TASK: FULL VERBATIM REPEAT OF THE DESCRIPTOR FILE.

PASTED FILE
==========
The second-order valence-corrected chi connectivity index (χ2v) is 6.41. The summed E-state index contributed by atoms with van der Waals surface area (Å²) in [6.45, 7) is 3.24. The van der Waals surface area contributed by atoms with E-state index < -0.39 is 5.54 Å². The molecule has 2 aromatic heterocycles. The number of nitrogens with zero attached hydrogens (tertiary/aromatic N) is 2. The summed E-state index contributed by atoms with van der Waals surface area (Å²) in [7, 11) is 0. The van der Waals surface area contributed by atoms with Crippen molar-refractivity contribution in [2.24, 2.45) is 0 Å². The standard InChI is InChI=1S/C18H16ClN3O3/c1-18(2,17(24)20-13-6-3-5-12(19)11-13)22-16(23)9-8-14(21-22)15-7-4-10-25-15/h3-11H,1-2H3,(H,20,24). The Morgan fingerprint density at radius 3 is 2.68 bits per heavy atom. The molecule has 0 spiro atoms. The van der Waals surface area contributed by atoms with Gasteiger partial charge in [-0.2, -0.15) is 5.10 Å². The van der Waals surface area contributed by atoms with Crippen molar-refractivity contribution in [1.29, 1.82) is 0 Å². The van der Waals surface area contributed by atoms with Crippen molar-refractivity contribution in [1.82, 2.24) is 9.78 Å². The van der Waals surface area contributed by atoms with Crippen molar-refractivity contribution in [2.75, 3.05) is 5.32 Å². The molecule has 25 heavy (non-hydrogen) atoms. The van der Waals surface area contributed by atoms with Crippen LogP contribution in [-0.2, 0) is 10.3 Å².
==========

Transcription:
The second-order valence-corrected chi connectivity index (χ2v) is 6.41. The summed E-state index contributed by atoms with van der Waals surface area (Å²) in [6.45, 7) is 3.24. The van der Waals surface area contributed by atoms with E-state index < -0.39 is 5.54 Å². The molecule has 2 aromatic heterocycles. The number of nitrogens with zero attached hydrogens (tertiary/aromatic N) is 2. The summed E-state index contributed by atoms with van der Waals surface area (Å²) in [7, 11) is 0. The van der Waals surface area contributed by atoms with Crippen molar-refractivity contribution in [2.24, 2.45) is 0 Å². The standard InChI is InChI=1S/C18H16ClN3O3/c1-18(2,17(24)20-13-6-3-5-12(19)11-13)22-16(23)9-8-14(21-22)15-7-4-10-25-15/h3-11H,1-2H3,(H,20,24). The Morgan fingerprint density at radius 3 is 2.68 bits per heavy atom. The molecule has 0 spiro atoms. The van der Waals surface area contributed by atoms with Gasteiger partial charge in [-0.2, -0.15) is 5.10 Å². The van der Waals surface area contributed by atoms with Crippen molar-refractivity contribution in [1.29, 1.82) is 0 Å². The van der Waals surface area contributed by atoms with Crippen molar-refractivity contribution in [1.82, 2.24) is 9.78 Å². The van der Waals surface area contributed by atoms with Crippen molar-refractivity contribution in [2.75, 3.05) is 5.32 Å². The molecule has 25 heavy (non-hydrogen) atoms. The van der Waals surface area contributed by atoms with Crippen LogP contribution in [-0.2, 0) is 10.3 Å².